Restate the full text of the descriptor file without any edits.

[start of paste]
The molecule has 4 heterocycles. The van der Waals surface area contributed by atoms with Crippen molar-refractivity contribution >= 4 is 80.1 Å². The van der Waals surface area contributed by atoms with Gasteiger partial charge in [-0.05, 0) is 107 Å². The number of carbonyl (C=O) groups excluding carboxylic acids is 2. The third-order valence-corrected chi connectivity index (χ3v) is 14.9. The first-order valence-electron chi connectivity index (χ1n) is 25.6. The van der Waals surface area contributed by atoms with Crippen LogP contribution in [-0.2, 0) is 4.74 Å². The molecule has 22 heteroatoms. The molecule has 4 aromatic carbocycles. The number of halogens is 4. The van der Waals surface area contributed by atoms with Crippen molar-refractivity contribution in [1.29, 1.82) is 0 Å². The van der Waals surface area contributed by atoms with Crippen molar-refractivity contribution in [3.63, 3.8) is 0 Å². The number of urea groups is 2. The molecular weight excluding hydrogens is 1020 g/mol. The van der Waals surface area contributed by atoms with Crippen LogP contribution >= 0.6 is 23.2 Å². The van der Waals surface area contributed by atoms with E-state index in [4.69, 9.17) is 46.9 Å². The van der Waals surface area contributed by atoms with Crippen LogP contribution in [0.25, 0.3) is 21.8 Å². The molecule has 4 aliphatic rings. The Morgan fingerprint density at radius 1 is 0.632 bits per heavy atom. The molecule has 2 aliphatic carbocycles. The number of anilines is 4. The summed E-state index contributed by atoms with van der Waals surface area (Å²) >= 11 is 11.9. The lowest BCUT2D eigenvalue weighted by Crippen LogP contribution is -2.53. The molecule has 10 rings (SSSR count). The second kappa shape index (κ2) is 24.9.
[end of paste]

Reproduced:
The molecule has 4 heterocycles. The van der Waals surface area contributed by atoms with Crippen molar-refractivity contribution >= 4 is 80.1 Å². The van der Waals surface area contributed by atoms with Gasteiger partial charge in [-0.05, 0) is 107 Å². The number of carbonyl (C=O) groups excluding carboxylic acids is 2. The third-order valence-corrected chi connectivity index (χ3v) is 14.9. The first-order valence-electron chi connectivity index (χ1n) is 25.6. The van der Waals surface area contributed by atoms with Crippen LogP contribution in [-0.2, 0) is 4.74 Å². The molecule has 22 heteroatoms. The molecule has 4 aromatic carbocycles. The number of halogens is 4. The van der Waals surface area contributed by atoms with Crippen molar-refractivity contribution in [1.29, 1.82) is 0 Å². The van der Waals surface area contributed by atoms with Crippen molar-refractivity contribution in [3.63, 3.8) is 0 Å². The number of urea groups is 2. The molecular weight excluding hydrogens is 1020 g/mol. The van der Waals surface area contributed by atoms with Crippen LogP contribution >= 0.6 is 23.2 Å². The van der Waals surface area contributed by atoms with E-state index in [4.69, 9.17) is 46.9 Å². The van der Waals surface area contributed by atoms with Crippen LogP contribution in [0.25, 0.3) is 21.8 Å². The molecule has 4 aliphatic rings. The Morgan fingerprint density at radius 1 is 0.632 bits per heavy atom. The molecule has 2 aliphatic carbocycles. The number of anilines is 4. The summed E-state index contributed by atoms with van der Waals surface area (Å²) >= 11 is 11.9. The lowest BCUT2D eigenvalue weighted by Crippen LogP contribution is -2.53. The molecule has 10 rings (SSSR count). The second kappa shape index (κ2) is 24.9.